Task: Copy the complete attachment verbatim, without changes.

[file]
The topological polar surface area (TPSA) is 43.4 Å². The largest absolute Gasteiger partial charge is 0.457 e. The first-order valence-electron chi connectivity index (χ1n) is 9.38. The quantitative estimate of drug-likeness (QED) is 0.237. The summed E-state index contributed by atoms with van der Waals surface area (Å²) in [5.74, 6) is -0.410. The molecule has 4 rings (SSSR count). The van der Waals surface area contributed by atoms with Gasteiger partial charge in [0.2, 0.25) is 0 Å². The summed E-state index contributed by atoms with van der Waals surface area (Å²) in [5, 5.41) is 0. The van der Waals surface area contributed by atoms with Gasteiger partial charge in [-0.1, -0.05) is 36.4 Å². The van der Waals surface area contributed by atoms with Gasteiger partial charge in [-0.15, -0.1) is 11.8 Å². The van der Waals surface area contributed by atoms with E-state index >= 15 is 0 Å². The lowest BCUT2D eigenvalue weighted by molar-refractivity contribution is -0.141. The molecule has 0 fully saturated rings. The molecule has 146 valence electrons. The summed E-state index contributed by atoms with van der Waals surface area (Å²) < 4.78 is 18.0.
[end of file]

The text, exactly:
The topological polar surface area (TPSA) is 43.4 Å². The largest absolute Gasteiger partial charge is 0.457 e. The first-order valence-electron chi connectivity index (χ1n) is 9.38. The quantitative estimate of drug-likeness (QED) is 0.237. The summed E-state index contributed by atoms with van der Waals surface area (Å²) in [5.74, 6) is -0.410. The molecule has 4 rings (SSSR count). The van der Waals surface area contributed by atoms with Gasteiger partial charge in [0.2, 0.25) is 0 Å². The summed E-state index contributed by atoms with van der Waals surface area (Å²) in [5, 5.41) is 0. The van der Waals surface area contributed by atoms with Gasteiger partial charge in [-0.1, -0.05) is 36.4 Å². The van der Waals surface area contributed by atoms with Gasteiger partial charge in [-0.15, -0.1) is 11.8 Å². The van der Waals surface area contributed by atoms with E-state index >= 15 is 0 Å². The lowest BCUT2D eigenvalue weighted by molar-refractivity contribution is -0.141. The molecule has 0 fully saturated rings. The molecule has 146 valence electrons. The summed E-state index contributed by atoms with van der Waals surface area (Å²) < 4.78 is 18.0.